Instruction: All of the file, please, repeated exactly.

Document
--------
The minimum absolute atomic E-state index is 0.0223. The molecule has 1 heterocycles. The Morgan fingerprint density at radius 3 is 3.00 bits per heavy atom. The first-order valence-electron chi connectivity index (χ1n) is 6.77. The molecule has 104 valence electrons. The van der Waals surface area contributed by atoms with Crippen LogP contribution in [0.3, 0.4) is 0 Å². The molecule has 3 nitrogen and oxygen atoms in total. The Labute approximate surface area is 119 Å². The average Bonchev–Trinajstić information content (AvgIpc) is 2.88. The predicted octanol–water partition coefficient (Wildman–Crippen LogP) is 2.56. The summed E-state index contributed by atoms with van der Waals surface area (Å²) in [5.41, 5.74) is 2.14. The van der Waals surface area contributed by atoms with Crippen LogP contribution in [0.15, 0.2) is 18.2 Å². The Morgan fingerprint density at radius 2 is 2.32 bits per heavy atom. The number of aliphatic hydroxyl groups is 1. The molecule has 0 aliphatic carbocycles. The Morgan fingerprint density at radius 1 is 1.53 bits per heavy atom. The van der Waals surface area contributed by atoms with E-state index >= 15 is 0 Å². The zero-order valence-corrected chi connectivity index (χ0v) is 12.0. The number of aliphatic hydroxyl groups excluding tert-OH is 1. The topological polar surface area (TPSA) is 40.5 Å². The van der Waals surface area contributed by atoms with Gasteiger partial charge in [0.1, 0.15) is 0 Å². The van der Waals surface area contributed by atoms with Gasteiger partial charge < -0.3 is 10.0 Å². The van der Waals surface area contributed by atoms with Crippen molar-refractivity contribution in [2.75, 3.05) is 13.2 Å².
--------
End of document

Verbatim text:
The minimum absolute atomic E-state index is 0.0223. The molecule has 1 heterocycles. The Morgan fingerprint density at radius 3 is 3.00 bits per heavy atom. The first-order valence-electron chi connectivity index (χ1n) is 6.77. The molecule has 104 valence electrons. The van der Waals surface area contributed by atoms with Crippen LogP contribution in [0.3, 0.4) is 0 Å². The molecule has 3 nitrogen and oxygen atoms in total. The Labute approximate surface area is 119 Å². The average Bonchev–Trinajstić information content (AvgIpc) is 2.88. The predicted octanol–water partition coefficient (Wildman–Crippen LogP) is 2.56. The summed E-state index contributed by atoms with van der Waals surface area (Å²) in [5.41, 5.74) is 2.14. The van der Waals surface area contributed by atoms with Crippen LogP contribution in [0.15, 0.2) is 18.2 Å². The Morgan fingerprint density at radius 2 is 2.32 bits per heavy atom. The number of aliphatic hydroxyl groups is 1. The molecule has 0 aliphatic carbocycles. The Morgan fingerprint density at radius 1 is 1.53 bits per heavy atom. The van der Waals surface area contributed by atoms with E-state index >= 15 is 0 Å². The zero-order valence-corrected chi connectivity index (χ0v) is 12.0. The number of aliphatic hydroxyl groups excluding tert-OH is 1. The topological polar surface area (TPSA) is 40.5 Å². The van der Waals surface area contributed by atoms with Gasteiger partial charge in [0.1, 0.15) is 0 Å². The van der Waals surface area contributed by atoms with Gasteiger partial charge < -0.3 is 10.0 Å². The van der Waals surface area contributed by atoms with Crippen molar-refractivity contribution in [2.75, 3.05) is 13.2 Å².